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Stuart Alderoty - GG should be held accountable!


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3/ When it comes to digital assets, Chair Gensler is far from a neutral arbiter. Since his appointment, he has repeatedly stated his view that all digital assets other than bitcoin are securities, end of story. We list many of these statements in our paper.

4/ For example, in February 2023, he said: “Everything other than bitcoin, you can find a website, you can find a group of entrepreneurs . . . . But at the core, these tokens are securities because there's a group in the middle . . . ."


5/ Chair Gensler is wrong. It is well-settled that determining if a particular transaction falls within the scope of the securities laws requires careful analysis of the “facts and circumstances” surrounding that transaction. Chair Gensler refuses to engage in that analysis.

6/ When an SEC Commissioner “has in some measure adjudged the facts as well as the law of a particular case in advance of hearing it,” the law demands recusal. Chair Gensler has clearly prejudged the facts and law in every case involving digital assets. He must recuse himself.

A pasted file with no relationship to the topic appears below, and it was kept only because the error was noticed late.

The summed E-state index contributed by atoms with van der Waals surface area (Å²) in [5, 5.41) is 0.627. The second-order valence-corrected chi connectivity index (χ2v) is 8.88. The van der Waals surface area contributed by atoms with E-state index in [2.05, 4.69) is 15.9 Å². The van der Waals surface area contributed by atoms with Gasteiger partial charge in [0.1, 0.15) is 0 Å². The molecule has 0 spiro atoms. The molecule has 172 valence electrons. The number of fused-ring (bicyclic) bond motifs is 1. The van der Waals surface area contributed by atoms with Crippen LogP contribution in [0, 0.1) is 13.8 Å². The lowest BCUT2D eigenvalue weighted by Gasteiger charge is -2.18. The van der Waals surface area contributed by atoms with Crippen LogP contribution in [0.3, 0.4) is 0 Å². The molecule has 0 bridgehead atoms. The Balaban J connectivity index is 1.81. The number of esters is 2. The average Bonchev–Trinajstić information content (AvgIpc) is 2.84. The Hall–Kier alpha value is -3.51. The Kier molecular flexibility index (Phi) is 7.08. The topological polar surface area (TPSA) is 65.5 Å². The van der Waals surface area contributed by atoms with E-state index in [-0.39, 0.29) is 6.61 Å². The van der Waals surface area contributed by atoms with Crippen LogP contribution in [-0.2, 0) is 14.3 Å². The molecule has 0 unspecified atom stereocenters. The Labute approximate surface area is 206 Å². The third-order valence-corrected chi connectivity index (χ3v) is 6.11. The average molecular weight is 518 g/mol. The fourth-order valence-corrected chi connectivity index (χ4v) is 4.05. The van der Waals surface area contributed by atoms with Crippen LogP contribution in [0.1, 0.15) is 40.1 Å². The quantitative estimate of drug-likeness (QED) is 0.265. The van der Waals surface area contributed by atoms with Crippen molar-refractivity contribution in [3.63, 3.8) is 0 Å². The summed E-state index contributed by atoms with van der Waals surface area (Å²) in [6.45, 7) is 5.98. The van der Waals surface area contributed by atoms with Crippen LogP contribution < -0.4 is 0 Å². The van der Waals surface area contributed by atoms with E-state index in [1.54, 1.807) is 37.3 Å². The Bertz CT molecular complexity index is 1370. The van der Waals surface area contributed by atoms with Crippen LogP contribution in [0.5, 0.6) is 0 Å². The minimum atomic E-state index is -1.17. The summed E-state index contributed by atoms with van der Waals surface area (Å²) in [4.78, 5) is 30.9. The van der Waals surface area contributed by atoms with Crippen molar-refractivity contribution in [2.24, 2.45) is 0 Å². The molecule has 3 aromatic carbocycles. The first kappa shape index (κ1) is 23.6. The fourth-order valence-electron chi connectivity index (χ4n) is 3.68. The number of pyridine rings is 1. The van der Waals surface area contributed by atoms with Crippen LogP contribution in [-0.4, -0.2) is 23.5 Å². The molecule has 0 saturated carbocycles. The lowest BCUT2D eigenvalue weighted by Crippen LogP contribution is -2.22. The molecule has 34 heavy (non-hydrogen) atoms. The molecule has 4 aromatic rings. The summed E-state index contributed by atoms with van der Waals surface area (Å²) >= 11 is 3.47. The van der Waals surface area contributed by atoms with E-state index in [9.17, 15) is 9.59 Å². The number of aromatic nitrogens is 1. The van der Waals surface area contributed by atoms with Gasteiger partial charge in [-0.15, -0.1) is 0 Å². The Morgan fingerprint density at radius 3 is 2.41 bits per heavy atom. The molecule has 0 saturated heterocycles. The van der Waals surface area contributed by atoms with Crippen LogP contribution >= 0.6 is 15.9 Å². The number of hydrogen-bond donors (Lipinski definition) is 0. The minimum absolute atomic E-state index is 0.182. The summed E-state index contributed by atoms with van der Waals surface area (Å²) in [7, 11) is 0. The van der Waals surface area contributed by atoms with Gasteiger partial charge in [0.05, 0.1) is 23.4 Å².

7/ Without recusal, his bias taints the entire enforcement action. The law says “[l]itigants are entitled to an impartial tribunal whether it consists of one man or twenty and there is no way [to] know [how] the influence of one upon the others can be quantitatively measured.”

8/ Chair Gensler has already voted on many enforcement actions involving digital assets. He should have recused himself then. Since he didn’t, those enforcement actions should be invalidated now, and he should be disqualified from voting on any more in the future.

9/ Our paper is not and should not be considered legal advice, but anyone dealing with an SEC investigation or enforcement action may want to discuss this with their counsel. We outline several ways to raise the issue of Chair Gensler’s recusal with the SEC or a federal court.

10/ Preserving the fairness and impartiality of the SEC’s enforcement function is crucial to the agency’s mission and to the protections afforded by the Wells process. We hope this paper helps to achieve the just and equitable administration of the securities laws.

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